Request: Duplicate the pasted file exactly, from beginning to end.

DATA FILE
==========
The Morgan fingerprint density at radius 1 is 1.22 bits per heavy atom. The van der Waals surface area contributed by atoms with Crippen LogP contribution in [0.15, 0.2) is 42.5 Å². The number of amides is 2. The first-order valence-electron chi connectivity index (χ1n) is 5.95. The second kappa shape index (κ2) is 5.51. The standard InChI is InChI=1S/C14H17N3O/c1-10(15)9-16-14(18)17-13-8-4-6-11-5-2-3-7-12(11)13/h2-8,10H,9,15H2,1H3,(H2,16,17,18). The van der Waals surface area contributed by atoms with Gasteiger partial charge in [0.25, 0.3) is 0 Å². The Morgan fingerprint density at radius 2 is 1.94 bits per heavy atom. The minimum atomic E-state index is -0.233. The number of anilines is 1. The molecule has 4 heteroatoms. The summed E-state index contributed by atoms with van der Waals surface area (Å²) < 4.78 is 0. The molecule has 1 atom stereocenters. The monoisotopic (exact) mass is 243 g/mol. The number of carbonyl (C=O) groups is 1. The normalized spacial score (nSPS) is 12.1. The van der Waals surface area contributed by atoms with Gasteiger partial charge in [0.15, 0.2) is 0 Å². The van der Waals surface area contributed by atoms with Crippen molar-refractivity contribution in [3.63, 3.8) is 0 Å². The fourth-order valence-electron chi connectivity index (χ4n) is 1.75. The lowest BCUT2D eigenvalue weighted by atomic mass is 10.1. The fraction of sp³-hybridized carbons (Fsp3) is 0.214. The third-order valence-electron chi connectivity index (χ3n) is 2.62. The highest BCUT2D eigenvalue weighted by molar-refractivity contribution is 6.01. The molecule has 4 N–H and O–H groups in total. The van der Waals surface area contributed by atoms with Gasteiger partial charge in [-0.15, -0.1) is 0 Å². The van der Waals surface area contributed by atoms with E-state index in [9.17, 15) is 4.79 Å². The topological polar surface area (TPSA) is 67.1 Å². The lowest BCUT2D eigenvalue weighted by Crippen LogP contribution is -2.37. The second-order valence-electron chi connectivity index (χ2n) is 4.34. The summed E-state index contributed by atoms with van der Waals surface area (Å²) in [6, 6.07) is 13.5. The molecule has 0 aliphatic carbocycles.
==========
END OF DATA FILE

The Morgan fingerprint density at radius 1 is 1.22 bits per heavy atom. The van der Waals surface area contributed by atoms with Crippen LogP contribution in [0.15, 0.2) is 42.5 Å². The number of amides is 2. The first-order valence-electron chi connectivity index (χ1n) is 5.95. The second kappa shape index (κ2) is 5.51. The standard InChI is InChI=1S/C14H17N3O/c1-10(15)9-16-14(18)17-13-8-4-6-11-5-2-3-7-12(11)13/h2-8,10H,9,15H2,1H3,(H2,16,17,18). The van der Waals surface area contributed by atoms with Gasteiger partial charge in [0.25, 0.3) is 0 Å². The Morgan fingerprint density at radius 2 is 1.94 bits per heavy atom. The minimum atomic E-state index is -0.233. The number of anilines is 1. The molecule has 4 heteroatoms. The summed E-state index contributed by atoms with van der Waals surface area (Å²) < 4.78 is 0. The molecule has 1 atom stereocenters. The monoisotopic (exact) mass is 243 g/mol. The number of carbonyl (C=O) groups is 1. The normalized spacial score (nSPS) is 12.1. The van der Waals surface area contributed by atoms with Gasteiger partial charge in [0.15, 0.2) is 0 Å². The van der Waals surface area contributed by atoms with Crippen molar-refractivity contribution in [3.63, 3.8) is 0 Å². The fourth-order valence-electron chi connectivity index (χ4n) is 1.75. The lowest BCUT2D eigenvalue weighted by atomic mass is 10.1. The fraction of sp³-hybridized carbons (Fsp3) is 0.214. The third-order valence-electron chi connectivity index (χ3n) is 2.62. The highest BCUT2D eigenvalue weighted by molar-refractivity contribution is 6.01. The molecule has 4 N–H and O–H groups in total. The van der Waals surface area contributed by atoms with Gasteiger partial charge in [-0.15, -0.1) is 0 Å². The van der Waals surface area contributed by atoms with E-state index in [9.17, 15) is 4.79 Å². The topological polar surface area (TPSA) is 67.1 Å². The lowest BCUT2D eigenvalue weighted by Crippen LogP contribution is -2.37. The second-order valence-electron chi connectivity index (χ2n) is 4.34. The summed E-state index contributed by atoms with van der Waals surface area (Å²) in [6, 6.07) is 13.5. The molecule has 0 aliphatic carbocycles.